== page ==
We have previously written about the importance of having a solid grasp of history. Unfortunately, historical ignorance has become too common, leading to all sorts of negative consequences. It affects our understanding of current circumstances and even our ability to decipher the many politically motivated messages that inundate us.
Looking at the America That Was
One major loss we are experiencing is the very concept of freedom. Too few today can envision what a truly free society should look like. What has replaced that image is one of commandeering the powers of the state to promote partisan agendas. The demand for government intervention has replaced the once prevailing theme of individual effort and responsibility.
Oftentimes it is worse than just allowing the government to do for us, we may not even be allowed to do for ourselves. It’s bad enough to rely on government for things we should be doing ourselves but it is much worse when we are prevented from doing so.
Here are some thoughts worth pondering:
Lost Memory of Freedom Past
“The idea that there was a time in American history when many more matters of daily life were considered the domain of personal decision-making and voluntary collaborative community effort has mostly been erased from people’s memory. To a great extent that is because it is rarely if ever taught anymore, other than in the most negative of images.”
American Individualism Seen as Essential to Liberty
“Americans were, indeed, rugged individualists. In fact, the word ‘individualism’ was used to convey an essential quality in the American character by that other famous Frenchman who traveled to the United States in the mid 1830s, Alexis de Tocqueville (1805–1859), and who wrote of his journeys in his classic two-volume political study of a free society, Democracy in America (1835; 1840).
“Tocqueville was not an uncritical devotee of American individualism, but he believed that its healthy aspects allowed the individual to see himself as a distinct person separate from the mass of humanity. The individual person was able to form his own freely chosen circle of partners and associations through family, friends, and commercial enterprise. Individualism was a bulwark against one of the most serious dangers in free societies with democratically elected governments: the tyranny of majorities, both politically and culturally.”The idea that there was a time in American history when many more matters of daily life were considered the domain of personal decision-making and voluntary collaborative community effort has mostly been erased from people's memory. Click To Tweet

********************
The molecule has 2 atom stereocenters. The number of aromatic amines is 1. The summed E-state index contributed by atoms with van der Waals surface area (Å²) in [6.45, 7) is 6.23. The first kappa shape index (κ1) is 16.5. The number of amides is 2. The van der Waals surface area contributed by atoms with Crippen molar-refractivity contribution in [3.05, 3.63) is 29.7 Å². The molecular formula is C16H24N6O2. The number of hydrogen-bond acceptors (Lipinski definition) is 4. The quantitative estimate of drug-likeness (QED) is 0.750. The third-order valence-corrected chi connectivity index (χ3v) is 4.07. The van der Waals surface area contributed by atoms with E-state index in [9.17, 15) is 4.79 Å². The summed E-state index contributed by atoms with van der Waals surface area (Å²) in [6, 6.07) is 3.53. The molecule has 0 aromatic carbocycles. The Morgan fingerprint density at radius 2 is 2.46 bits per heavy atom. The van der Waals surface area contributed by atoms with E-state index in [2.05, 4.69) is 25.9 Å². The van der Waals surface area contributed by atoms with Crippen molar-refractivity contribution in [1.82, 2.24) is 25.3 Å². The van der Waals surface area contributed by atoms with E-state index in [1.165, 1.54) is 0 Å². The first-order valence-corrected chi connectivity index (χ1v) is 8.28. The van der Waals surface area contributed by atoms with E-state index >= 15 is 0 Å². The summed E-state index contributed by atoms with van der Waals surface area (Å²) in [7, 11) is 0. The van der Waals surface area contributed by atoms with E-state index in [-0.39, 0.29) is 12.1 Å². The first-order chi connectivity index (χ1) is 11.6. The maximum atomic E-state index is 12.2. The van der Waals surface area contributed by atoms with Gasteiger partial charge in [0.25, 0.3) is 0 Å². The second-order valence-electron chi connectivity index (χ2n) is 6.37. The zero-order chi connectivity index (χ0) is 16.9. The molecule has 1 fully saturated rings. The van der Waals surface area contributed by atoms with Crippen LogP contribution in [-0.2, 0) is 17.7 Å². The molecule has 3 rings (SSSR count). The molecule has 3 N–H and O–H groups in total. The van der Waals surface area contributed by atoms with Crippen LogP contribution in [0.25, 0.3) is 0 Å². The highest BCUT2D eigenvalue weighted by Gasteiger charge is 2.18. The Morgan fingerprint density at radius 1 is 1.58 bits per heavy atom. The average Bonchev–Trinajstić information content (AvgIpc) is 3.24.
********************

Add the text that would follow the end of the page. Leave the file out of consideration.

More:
Political Destruction of Private Virtue
“What honesty, truthfulness, politeness, or sincerity exists today in American politics? Such qualities were, no doubt, wanting in the politics of that earlier time, in the nineteenth century about which foreign visitors wrote. But today the political arena in America really is nothing but a cesspool of connivance and corruption.
“An understanding and appreciation of the underlying principles of a free society upon which the United States was originally established must be regained. Because even with its many contradictions, inconsistencies, and sometimes cruelties in its past, and into the present, the idea and ideal upon which it was founded, that principle of individual freedom was — and still is — the only enduring hope for mankind.”
Read this in full at The America That Was — The Good and the Bad.